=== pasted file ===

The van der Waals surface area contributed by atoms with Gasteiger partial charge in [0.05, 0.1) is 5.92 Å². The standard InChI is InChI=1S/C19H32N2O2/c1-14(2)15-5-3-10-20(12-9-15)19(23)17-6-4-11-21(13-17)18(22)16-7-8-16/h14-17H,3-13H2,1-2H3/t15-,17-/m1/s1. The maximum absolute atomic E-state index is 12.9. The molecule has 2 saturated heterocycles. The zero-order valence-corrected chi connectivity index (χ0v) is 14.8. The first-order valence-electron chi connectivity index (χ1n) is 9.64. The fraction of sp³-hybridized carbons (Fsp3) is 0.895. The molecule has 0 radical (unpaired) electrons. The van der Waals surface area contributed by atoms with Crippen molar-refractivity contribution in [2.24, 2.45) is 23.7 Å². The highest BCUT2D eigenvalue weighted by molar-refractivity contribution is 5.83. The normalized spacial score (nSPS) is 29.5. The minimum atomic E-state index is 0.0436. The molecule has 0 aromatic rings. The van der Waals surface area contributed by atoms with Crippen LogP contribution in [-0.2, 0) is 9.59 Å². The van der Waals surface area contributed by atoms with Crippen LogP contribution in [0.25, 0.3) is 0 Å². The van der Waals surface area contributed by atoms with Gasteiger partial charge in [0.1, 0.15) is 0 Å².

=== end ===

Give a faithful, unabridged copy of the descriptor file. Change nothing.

The van der Waals surface area contributed by atoms with Gasteiger partial charge in [0.05, 0.1) is 5.92 Å². The standard InChI is InChI=1S/C19H32N2O2/c1-14(2)15-5-3-10-20(12-9-15)19(23)17-6-4-11-21(13-17)18(22)16-7-8-16/h14-17H,3-13H2,1-2H3/t15-,17-/m1/s1. The maximum absolute atomic E-state index is 12.9. The molecule has 2 saturated heterocycles. The zero-order valence-corrected chi connectivity index (χ0v) is 14.8. The first-order valence-electron chi connectivity index (χ1n) is 9.64. The fraction of sp³-hybridized carbons (Fsp3) is 0.895. The molecule has 0 radical (unpaired) electrons. The van der Waals surface area contributed by atoms with Crippen molar-refractivity contribution in [2.24, 2.45) is 23.7 Å². The highest BCUT2D eigenvalue weighted by molar-refractivity contribution is 5.83. The normalized spacial score (nSPS) is 29.5. The minimum atomic E-state index is 0.0436. The molecule has 0 aromatic rings. The van der Waals surface area contributed by atoms with Crippen LogP contribution in [-0.2, 0) is 9.59 Å². The van der Waals surface area contributed by atoms with Crippen LogP contribution in [0.25, 0.3) is 0 Å². The van der Waals surface area contributed by atoms with Gasteiger partial charge in [0.1, 0.15) is 0 Å².